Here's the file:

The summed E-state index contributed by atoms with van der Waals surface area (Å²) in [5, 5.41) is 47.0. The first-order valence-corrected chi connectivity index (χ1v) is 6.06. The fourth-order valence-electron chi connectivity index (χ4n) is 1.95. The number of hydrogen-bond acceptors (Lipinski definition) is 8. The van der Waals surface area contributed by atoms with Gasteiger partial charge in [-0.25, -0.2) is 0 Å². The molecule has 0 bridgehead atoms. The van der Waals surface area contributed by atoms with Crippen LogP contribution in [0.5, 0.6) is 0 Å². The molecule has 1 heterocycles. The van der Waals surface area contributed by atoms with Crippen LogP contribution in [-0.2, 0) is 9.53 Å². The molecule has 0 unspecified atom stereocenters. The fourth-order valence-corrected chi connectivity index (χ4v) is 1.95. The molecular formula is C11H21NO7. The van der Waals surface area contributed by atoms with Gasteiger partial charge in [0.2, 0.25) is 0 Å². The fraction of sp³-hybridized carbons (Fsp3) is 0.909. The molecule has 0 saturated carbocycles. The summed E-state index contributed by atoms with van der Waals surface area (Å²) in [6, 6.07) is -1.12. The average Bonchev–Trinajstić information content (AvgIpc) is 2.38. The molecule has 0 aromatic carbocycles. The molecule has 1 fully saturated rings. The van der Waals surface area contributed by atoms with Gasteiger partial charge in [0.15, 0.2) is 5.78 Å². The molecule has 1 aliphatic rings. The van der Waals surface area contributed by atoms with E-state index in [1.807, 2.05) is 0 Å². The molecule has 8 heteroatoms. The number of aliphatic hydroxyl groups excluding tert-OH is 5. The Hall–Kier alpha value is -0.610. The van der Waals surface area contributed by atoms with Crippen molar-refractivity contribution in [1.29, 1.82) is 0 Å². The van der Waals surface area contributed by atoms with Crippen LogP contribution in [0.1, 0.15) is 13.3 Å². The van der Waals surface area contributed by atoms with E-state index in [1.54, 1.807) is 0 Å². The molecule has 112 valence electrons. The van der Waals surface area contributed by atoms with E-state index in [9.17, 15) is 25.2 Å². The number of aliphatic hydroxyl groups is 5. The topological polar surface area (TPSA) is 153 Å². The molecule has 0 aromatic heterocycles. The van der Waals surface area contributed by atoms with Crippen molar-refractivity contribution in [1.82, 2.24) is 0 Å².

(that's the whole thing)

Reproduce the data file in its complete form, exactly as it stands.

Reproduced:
The summed E-state index contributed by atoms with van der Waals surface area (Å²) in [5, 5.41) is 47.0. The first-order valence-corrected chi connectivity index (χ1v) is 6.06. The fourth-order valence-electron chi connectivity index (χ4n) is 1.95. The number of hydrogen-bond acceptors (Lipinski definition) is 8. The van der Waals surface area contributed by atoms with Gasteiger partial charge in [-0.25, -0.2) is 0 Å². The molecule has 0 bridgehead atoms. The van der Waals surface area contributed by atoms with Crippen LogP contribution in [0.5, 0.6) is 0 Å². The molecule has 1 heterocycles. The van der Waals surface area contributed by atoms with Crippen LogP contribution in [-0.2, 0) is 9.53 Å². The molecule has 0 unspecified atom stereocenters. The fourth-order valence-corrected chi connectivity index (χ4v) is 1.95. The molecular formula is C11H21NO7. The van der Waals surface area contributed by atoms with Gasteiger partial charge in [0.2, 0.25) is 0 Å². The fraction of sp³-hybridized carbons (Fsp3) is 0.909. The molecule has 0 saturated carbocycles. The summed E-state index contributed by atoms with van der Waals surface area (Å²) in [6, 6.07) is -1.12. The average Bonchev–Trinajstić information content (AvgIpc) is 2.38. The molecule has 0 aromatic carbocycles. The molecule has 1 fully saturated rings. The van der Waals surface area contributed by atoms with Gasteiger partial charge in [0.15, 0.2) is 5.78 Å². The molecule has 1 aliphatic rings. The van der Waals surface area contributed by atoms with E-state index in [1.807, 2.05) is 0 Å². The molecule has 8 heteroatoms. The number of aliphatic hydroxyl groups excluding tert-OH is 5. The Hall–Kier alpha value is -0.610. The van der Waals surface area contributed by atoms with Crippen molar-refractivity contribution in [1.29, 1.82) is 0 Å². The van der Waals surface area contributed by atoms with Crippen LogP contribution in [0.1, 0.15) is 13.3 Å². The van der Waals surface area contributed by atoms with E-state index in [1.54, 1.807) is 0 Å². The molecule has 112 valence electrons. The van der Waals surface area contributed by atoms with E-state index in [9.17, 15) is 25.2 Å². The number of aliphatic hydroxyl groups is 5. The topological polar surface area (TPSA) is 153 Å². The molecule has 0 aromatic heterocycles. The van der Waals surface area contributed by atoms with Crippen molar-refractivity contribution in [1.82, 2.24) is 0 Å².